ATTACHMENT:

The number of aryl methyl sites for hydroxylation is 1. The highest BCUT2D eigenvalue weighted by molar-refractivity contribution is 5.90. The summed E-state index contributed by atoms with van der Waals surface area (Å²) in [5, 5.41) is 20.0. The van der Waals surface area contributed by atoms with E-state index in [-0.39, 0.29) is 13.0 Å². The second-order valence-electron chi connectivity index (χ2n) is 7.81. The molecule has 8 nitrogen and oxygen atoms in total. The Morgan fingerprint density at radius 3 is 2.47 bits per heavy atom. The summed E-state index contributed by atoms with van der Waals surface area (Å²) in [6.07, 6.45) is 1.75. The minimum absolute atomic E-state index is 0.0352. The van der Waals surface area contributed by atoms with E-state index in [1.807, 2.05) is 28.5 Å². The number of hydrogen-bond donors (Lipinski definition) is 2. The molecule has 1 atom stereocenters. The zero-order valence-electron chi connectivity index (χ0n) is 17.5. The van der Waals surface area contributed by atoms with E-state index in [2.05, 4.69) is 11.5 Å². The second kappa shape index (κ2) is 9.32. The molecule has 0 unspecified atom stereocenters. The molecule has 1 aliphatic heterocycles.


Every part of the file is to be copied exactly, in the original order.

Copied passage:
The number of aryl methyl sites for hydroxylation is 1. The highest BCUT2D eigenvalue weighted by molar-refractivity contribution is 5.90. The summed E-state index contributed by atoms with van der Waals surface area (Å²) in [5, 5.41) is 20.0. The van der Waals surface area contributed by atoms with E-state index in [-0.39, 0.29) is 13.0 Å². The second-order valence-electron chi connectivity index (χ2n) is 7.81. The molecule has 8 nitrogen and oxygen atoms in total. The Morgan fingerprint density at radius 3 is 2.47 bits per heavy atom. The summed E-state index contributed by atoms with van der Waals surface area (Å²) in [6.07, 6.45) is 1.75. The minimum absolute atomic E-state index is 0.0352. The van der Waals surface area contributed by atoms with E-state index in [1.807, 2.05) is 28.5 Å². The number of hydrogen-bond donors (Lipinski definition) is 2. The molecule has 1 atom stereocenters. The zero-order valence-electron chi connectivity index (χ0n) is 17.5. The van der Waals surface area contributed by atoms with E-state index in [2.05, 4.69) is 11.5 Å². The second kappa shape index (κ2) is 9.32. The molecule has 0 unspecified atom stereocenters. The molecule has 1 aliphatic heterocycles.